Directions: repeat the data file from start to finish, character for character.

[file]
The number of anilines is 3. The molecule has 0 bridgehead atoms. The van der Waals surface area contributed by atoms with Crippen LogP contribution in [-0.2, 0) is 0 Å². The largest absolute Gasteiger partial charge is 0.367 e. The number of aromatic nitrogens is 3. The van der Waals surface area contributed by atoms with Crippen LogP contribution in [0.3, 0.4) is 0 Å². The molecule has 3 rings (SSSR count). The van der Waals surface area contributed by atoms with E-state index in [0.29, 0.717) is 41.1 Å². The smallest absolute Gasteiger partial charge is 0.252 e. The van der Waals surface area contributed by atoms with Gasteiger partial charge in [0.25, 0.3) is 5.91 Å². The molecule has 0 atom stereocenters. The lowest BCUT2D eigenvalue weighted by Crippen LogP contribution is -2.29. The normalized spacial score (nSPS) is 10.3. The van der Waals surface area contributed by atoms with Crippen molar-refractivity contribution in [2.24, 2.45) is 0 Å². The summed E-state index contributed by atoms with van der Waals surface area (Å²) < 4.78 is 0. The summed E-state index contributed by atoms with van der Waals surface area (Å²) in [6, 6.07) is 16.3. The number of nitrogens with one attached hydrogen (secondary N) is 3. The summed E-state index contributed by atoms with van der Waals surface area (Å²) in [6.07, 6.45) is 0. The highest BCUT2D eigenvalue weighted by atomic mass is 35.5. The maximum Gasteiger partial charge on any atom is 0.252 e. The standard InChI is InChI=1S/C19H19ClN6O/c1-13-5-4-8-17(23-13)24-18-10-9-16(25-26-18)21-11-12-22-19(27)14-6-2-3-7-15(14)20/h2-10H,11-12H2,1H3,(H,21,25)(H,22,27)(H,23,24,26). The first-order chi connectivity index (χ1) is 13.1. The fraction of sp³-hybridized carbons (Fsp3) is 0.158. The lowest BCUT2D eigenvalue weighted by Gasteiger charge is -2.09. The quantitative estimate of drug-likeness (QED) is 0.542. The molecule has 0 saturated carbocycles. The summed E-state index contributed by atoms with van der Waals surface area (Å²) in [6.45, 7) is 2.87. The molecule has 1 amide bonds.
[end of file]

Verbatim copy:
The number of anilines is 3. The molecule has 0 bridgehead atoms. The van der Waals surface area contributed by atoms with Crippen LogP contribution in [-0.2, 0) is 0 Å². The largest absolute Gasteiger partial charge is 0.367 e. The number of aromatic nitrogens is 3. The van der Waals surface area contributed by atoms with Crippen LogP contribution in [0.3, 0.4) is 0 Å². The molecule has 3 rings (SSSR count). The van der Waals surface area contributed by atoms with E-state index in [0.29, 0.717) is 41.1 Å². The smallest absolute Gasteiger partial charge is 0.252 e. The van der Waals surface area contributed by atoms with Gasteiger partial charge in [0.25, 0.3) is 5.91 Å². The molecule has 0 atom stereocenters. The lowest BCUT2D eigenvalue weighted by Crippen LogP contribution is -2.29. The normalized spacial score (nSPS) is 10.3. The van der Waals surface area contributed by atoms with Crippen molar-refractivity contribution in [2.24, 2.45) is 0 Å². The summed E-state index contributed by atoms with van der Waals surface area (Å²) < 4.78 is 0. The summed E-state index contributed by atoms with van der Waals surface area (Å²) in [6, 6.07) is 16.3. The number of nitrogens with one attached hydrogen (secondary N) is 3. The summed E-state index contributed by atoms with van der Waals surface area (Å²) in [6.07, 6.45) is 0. The highest BCUT2D eigenvalue weighted by atomic mass is 35.5. The maximum Gasteiger partial charge on any atom is 0.252 e. The standard InChI is InChI=1S/C19H19ClN6O/c1-13-5-4-8-17(23-13)24-18-10-9-16(25-26-18)21-11-12-22-19(27)14-6-2-3-7-15(14)20/h2-10H,11-12H2,1H3,(H,21,25)(H,22,27)(H,23,24,26). The first-order chi connectivity index (χ1) is 13.1. The fraction of sp³-hybridized carbons (Fsp3) is 0.158. The lowest BCUT2D eigenvalue weighted by Gasteiger charge is -2.09. The quantitative estimate of drug-likeness (QED) is 0.542. The molecule has 0 saturated carbocycles. The summed E-state index contributed by atoms with van der Waals surface area (Å²) in [6.45, 7) is 2.87. The molecule has 1 amide bonds.